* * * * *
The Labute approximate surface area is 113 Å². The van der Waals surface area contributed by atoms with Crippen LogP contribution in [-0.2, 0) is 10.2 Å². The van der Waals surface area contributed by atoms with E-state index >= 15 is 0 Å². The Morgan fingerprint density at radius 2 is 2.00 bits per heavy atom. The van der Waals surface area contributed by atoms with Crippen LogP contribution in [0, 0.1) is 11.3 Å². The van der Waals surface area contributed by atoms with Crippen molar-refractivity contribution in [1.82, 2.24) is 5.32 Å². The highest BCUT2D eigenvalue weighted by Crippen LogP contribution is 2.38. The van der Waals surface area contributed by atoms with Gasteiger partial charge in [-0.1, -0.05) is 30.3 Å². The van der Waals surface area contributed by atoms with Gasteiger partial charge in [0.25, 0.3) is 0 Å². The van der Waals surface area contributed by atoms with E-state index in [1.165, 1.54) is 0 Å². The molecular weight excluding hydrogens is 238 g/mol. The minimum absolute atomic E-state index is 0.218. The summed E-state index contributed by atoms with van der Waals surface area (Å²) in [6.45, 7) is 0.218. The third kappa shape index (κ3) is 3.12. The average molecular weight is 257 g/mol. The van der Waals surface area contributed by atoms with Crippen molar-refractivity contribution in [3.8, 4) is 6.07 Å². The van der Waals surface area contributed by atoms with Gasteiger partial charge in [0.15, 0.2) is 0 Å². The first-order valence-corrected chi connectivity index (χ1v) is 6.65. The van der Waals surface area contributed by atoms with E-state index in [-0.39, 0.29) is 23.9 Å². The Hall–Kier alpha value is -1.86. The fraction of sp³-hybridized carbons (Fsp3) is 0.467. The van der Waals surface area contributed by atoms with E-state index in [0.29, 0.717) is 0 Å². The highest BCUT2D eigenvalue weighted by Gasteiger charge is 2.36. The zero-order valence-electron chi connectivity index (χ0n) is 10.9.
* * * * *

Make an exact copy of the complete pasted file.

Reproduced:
The Labute approximate surface area is 113 Å². The van der Waals surface area contributed by atoms with Crippen LogP contribution in [-0.2, 0) is 10.2 Å². The van der Waals surface area contributed by atoms with E-state index >= 15 is 0 Å². The Morgan fingerprint density at radius 2 is 2.00 bits per heavy atom. The van der Waals surface area contributed by atoms with Crippen LogP contribution in [0, 0.1) is 11.3 Å². The van der Waals surface area contributed by atoms with Crippen molar-refractivity contribution in [1.82, 2.24) is 5.32 Å². The highest BCUT2D eigenvalue weighted by Crippen LogP contribution is 2.38. The van der Waals surface area contributed by atoms with Gasteiger partial charge in [-0.1, -0.05) is 30.3 Å². The van der Waals surface area contributed by atoms with Gasteiger partial charge in [0.25, 0.3) is 0 Å². The van der Waals surface area contributed by atoms with E-state index in [1.165, 1.54) is 0 Å². The molecular weight excluding hydrogens is 238 g/mol. The minimum absolute atomic E-state index is 0.218. The summed E-state index contributed by atoms with van der Waals surface area (Å²) in [6.45, 7) is 0.218. The third kappa shape index (κ3) is 3.12. The average molecular weight is 257 g/mol. The van der Waals surface area contributed by atoms with Crippen molar-refractivity contribution in [3.8, 4) is 6.07 Å². The van der Waals surface area contributed by atoms with Gasteiger partial charge in [0.15, 0.2) is 0 Å². The first-order valence-corrected chi connectivity index (χ1v) is 6.65. The van der Waals surface area contributed by atoms with E-state index in [-0.39, 0.29) is 23.9 Å². The Hall–Kier alpha value is -1.86. The fraction of sp³-hybridized carbons (Fsp3) is 0.467. The van der Waals surface area contributed by atoms with E-state index in [0.29, 0.717) is 0 Å². The highest BCUT2D eigenvalue weighted by Gasteiger charge is 2.36. The zero-order valence-electron chi connectivity index (χ0n) is 10.9.